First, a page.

DO, PsyD Students Collaborate in New Health Program
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DO, PsyD Students Collaborate in New Health Program

July 16, 2018

PCOM osteopathic medicine and psychology students sit around a conference table in a doctor's office to discuss patient needs.

PCOM students conduct weekly phone calls with healthcare center patients to support wellness goals and manage treatments.

A new program at Philadelphia College of Osteopathic Medicine (PCOM) aims to help the patient population of its community-based Healthcare Centers meet their healthy lifestyle goals through weekly phone calls with Doctor of Osteopathic Medicine (DO) and Doctor of Clinical Psychology (PsyD) students.

The Health Support Program, funded by a $50,000 grant from the Independence Blue Cross Foundation, involves students reaching out to patients with high need who may need additional support to establish/reach agreed upon health goals; cope with chronic diseases such as diabetes; adhere to healthy lifestyle behaviors; engage in treatment, whether medical or behavioral; problem-solve around any obstacles to meeting goals; and attend upcoming primary care visits.

“Our students reach out to a list of patients to first gauge interest in receiving these types of calls, and if there is interest, they’ll receive roughly one call per week for 3 to 5 weeks, lasting about 15-20 minutes,” said Scott Glassman, PsyD ’13, clinical assistant professor, psychology, and creator of the Health Support Program. “Through these calls, the students help each participant establish a healthy lifestyle goal, and then provide motivational support and problem-solving techniques to move the patient toward meeting his or her goal.”

Dr. Glassman says this style of conversation, called motivational interviewing, allows the patient to take on a more active role in his or her care and lifestyle maintenance, which can lead to better health outcomes overall.

“Motivational interviewing is not about health professionals telling patients what to do, but about helping the patient discover their own thoughts and reasons for why they want to make that healthy change,” he explains.

The program, which launched in March, has conducted nearly 40 calls to about 11 patients thus far. Meaghan Roszyk (DO ’21), who previously assisted Dr. Glassman on the program A Happier You, was interested in additional ways to integrate primary care and psychology, and volunteered for the Health Support Program.

“We work as a team to call each patient, and help them set goals and come up with ways they can implement small changes to meet those goals,” she said. Students are given a semi-structured script that guides them in helping the patient as he or she works toward meeting their most important health goals.

Janessa Brown (MS/MHC ’19), a fellow member of Ms. Roszyk’s outreach team, said her experience with the Health Support Program fully encapsulated her decision to come to PCOM. “The integration and continuity of care between psychology and medicine appealed to me,” she said.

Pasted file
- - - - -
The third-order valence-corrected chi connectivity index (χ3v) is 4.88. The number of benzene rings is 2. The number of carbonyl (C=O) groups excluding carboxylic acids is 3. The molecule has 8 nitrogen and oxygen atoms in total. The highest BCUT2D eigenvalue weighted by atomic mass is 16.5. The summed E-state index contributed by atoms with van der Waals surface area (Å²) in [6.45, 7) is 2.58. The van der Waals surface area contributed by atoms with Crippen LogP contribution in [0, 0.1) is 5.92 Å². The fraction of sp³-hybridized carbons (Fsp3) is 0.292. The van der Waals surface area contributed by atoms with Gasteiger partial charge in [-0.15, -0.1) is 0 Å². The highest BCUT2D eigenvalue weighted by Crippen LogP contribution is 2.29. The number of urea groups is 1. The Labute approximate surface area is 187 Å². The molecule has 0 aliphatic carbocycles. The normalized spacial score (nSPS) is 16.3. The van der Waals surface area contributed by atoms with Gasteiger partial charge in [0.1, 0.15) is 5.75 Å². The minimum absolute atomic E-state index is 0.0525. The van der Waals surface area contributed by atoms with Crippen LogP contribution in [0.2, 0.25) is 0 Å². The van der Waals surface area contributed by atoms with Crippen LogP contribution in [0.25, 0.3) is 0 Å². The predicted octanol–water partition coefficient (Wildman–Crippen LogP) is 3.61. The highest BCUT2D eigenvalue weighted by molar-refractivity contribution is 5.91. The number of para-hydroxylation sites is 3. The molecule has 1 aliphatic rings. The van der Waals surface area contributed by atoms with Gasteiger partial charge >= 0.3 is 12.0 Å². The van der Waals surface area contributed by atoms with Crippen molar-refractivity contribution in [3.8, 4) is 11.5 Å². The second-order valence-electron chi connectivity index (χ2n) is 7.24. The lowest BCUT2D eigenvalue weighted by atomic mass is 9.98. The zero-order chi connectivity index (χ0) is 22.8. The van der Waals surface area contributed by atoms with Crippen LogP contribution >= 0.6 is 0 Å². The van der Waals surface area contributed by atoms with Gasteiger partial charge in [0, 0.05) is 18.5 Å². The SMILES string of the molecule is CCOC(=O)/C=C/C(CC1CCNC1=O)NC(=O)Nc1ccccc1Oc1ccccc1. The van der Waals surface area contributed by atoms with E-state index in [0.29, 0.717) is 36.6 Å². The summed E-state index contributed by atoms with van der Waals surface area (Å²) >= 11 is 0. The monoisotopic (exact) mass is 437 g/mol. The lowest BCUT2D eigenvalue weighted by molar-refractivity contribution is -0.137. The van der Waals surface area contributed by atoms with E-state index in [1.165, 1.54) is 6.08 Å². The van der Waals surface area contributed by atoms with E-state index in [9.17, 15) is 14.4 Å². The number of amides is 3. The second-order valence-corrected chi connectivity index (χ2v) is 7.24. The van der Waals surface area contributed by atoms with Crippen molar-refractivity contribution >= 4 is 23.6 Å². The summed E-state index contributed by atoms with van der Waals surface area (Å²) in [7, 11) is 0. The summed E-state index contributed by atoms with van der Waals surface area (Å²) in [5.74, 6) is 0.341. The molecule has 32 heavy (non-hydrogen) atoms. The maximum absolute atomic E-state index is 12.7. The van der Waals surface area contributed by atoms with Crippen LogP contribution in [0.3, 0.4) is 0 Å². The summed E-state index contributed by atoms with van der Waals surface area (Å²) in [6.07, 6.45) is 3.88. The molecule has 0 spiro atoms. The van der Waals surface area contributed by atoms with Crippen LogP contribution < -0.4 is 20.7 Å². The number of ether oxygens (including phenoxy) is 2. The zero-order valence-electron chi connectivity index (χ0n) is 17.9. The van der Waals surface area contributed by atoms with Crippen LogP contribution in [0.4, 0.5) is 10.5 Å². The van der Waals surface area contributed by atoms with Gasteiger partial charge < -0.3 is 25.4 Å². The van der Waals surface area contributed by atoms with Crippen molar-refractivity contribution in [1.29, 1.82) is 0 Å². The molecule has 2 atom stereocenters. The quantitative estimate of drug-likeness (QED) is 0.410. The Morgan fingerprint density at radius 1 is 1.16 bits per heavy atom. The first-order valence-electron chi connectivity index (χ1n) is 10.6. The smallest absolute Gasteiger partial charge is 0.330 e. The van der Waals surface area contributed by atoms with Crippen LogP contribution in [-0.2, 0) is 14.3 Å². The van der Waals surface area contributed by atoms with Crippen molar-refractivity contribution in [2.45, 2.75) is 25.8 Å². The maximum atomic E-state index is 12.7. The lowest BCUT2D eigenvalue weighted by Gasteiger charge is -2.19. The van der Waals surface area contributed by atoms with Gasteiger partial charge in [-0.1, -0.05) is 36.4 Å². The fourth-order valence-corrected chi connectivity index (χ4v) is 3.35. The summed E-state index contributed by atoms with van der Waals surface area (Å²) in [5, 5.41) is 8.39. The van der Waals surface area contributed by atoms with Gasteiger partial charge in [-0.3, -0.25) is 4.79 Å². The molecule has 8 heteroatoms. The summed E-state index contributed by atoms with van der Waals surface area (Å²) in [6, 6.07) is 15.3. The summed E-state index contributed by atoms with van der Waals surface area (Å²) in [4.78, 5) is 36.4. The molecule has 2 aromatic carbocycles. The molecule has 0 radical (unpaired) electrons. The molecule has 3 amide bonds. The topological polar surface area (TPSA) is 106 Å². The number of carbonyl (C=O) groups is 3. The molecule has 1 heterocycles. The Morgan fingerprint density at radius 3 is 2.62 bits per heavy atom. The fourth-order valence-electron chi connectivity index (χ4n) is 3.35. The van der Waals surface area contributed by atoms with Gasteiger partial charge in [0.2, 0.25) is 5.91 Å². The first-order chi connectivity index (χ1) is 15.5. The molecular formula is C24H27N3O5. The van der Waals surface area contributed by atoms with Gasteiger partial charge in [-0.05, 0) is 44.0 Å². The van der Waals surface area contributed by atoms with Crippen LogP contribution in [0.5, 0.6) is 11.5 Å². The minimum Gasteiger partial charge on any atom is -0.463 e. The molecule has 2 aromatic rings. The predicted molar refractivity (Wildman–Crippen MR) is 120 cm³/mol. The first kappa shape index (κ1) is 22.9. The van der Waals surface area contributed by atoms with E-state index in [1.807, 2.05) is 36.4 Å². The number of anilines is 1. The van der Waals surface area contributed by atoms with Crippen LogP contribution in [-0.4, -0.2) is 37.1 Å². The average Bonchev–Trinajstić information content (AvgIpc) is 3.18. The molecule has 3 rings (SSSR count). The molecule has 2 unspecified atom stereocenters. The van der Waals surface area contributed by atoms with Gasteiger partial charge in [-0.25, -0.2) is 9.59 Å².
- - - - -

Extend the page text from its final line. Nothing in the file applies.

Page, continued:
“I think it’s helpful to the patient to know that he or she has a team of people around them who really care about their progress,” said Ms. Brown. “This should be the model that everyone in healthcare is embracing. Health outcomes are better when we all work together and embrace the osteopathic paradigm of treating the whole person.”

When a patient reaches the end of their calls, they are referred to additional services at PCOM if need be, such as the Center for Brief Therapy. Dr. Glassman says that as the program continues, participants will receive a survey to gauge the importance of meeting health goals and changes in confidence in meeting those goals, and biometrics such as weight, blood pressure and a1c levels will be evaluated.

The students say their callees are already expressing gratitude for the support. “One woman who was nearing the end of her sessions told us that she couldn’t talk to her own family about these types of things, and that we gave her the support she needed,” said Ms. Roszyk. “She didn’t want the calls to end.”

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About Philadelphia College of Osteopathic Medicine

For the past 125 years, Philadelphia College of Osteopathic Medicine (PCOM) has trained thousands of highly competent, caring physicians, health practitioners and behavioral scientists who practice a “whole person” approach to care—treating people, not just symptoms. PCOM, a private, not-for-profit accredited institution of higher education, operates three campuses (PCOM, PCOM Georgia and PCOM South Georgia) and offers doctoral degrees in clinical psychology, educational psychology, osteopathic medicine, pharmacy, physical therapy, and school psychology. The college also offers graduate degrees in applied behavior analysis, applied positive psychology, biomedical sciences, forensic medicine, medical laboratory science, mental health counseling, physician assistant studies, and school psychology. PCOM students learn the importance of health promotion, research, education and service to the community. Through its community-based Healthcare Centers, PCOM provides care to medically underserved populations. For more information, visit or call 215-871-6100.

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